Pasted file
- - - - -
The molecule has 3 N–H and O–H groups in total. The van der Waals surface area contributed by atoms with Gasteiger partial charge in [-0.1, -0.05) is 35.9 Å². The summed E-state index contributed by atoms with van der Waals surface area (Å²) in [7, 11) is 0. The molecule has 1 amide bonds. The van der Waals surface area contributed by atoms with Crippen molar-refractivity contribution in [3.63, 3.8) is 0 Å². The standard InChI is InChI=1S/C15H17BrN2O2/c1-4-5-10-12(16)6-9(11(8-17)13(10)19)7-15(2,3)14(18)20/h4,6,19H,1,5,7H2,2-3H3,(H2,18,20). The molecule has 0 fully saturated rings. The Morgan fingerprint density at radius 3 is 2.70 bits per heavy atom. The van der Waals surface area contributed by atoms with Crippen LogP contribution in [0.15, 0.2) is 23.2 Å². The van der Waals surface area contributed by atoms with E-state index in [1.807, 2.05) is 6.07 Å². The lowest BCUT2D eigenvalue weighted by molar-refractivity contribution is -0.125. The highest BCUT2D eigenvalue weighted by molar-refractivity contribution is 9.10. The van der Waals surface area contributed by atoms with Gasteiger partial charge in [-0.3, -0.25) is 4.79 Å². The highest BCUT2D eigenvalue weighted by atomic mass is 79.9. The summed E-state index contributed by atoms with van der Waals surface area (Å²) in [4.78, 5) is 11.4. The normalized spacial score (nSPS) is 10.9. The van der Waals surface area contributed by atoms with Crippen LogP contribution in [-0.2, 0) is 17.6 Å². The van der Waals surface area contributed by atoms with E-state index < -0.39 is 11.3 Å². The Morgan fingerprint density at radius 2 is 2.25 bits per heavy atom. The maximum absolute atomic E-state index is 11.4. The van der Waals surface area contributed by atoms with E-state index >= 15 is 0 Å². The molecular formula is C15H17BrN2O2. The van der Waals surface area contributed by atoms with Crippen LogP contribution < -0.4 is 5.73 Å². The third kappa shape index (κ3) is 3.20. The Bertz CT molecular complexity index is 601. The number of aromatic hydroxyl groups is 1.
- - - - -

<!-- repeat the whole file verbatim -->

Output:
The molecule has 3 N–H and O–H groups in total. The van der Waals surface area contributed by atoms with Gasteiger partial charge in [-0.1, -0.05) is 35.9 Å². The summed E-state index contributed by atoms with van der Waals surface area (Å²) in [7, 11) is 0. The molecule has 1 amide bonds. The van der Waals surface area contributed by atoms with Crippen molar-refractivity contribution in [3.63, 3.8) is 0 Å². The standard InChI is InChI=1S/C15H17BrN2O2/c1-4-5-10-12(16)6-9(11(8-17)13(10)19)7-15(2,3)14(18)20/h4,6,19H,1,5,7H2,2-3H3,(H2,18,20). The molecule has 0 fully saturated rings. The Morgan fingerprint density at radius 3 is 2.70 bits per heavy atom. The van der Waals surface area contributed by atoms with Crippen LogP contribution in [0.15, 0.2) is 23.2 Å². The van der Waals surface area contributed by atoms with E-state index in [1.807, 2.05) is 6.07 Å². The lowest BCUT2D eigenvalue weighted by molar-refractivity contribution is -0.125. The highest BCUT2D eigenvalue weighted by molar-refractivity contribution is 9.10. The van der Waals surface area contributed by atoms with Gasteiger partial charge in [-0.3, -0.25) is 4.79 Å². The highest BCUT2D eigenvalue weighted by atomic mass is 79.9. The summed E-state index contributed by atoms with van der Waals surface area (Å²) in [4.78, 5) is 11.4. The normalized spacial score (nSPS) is 10.9. The van der Waals surface area contributed by atoms with Crippen LogP contribution in [-0.2, 0) is 17.6 Å². The van der Waals surface area contributed by atoms with E-state index < -0.39 is 11.3 Å². The Morgan fingerprint density at radius 2 is 2.25 bits per heavy atom. The maximum absolute atomic E-state index is 11.4. The van der Waals surface area contributed by atoms with E-state index >= 15 is 0 Å². The molecular formula is C15H17BrN2O2. The van der Waals surface area contributed by atoms with Crippen LogP contribution < -0.4 is 5.73 Å². The third kappa shape index (κ3) is 3.20. The Bertz CT molecular complexity index is 601. The number of aromatic hydroxyl groups is 1.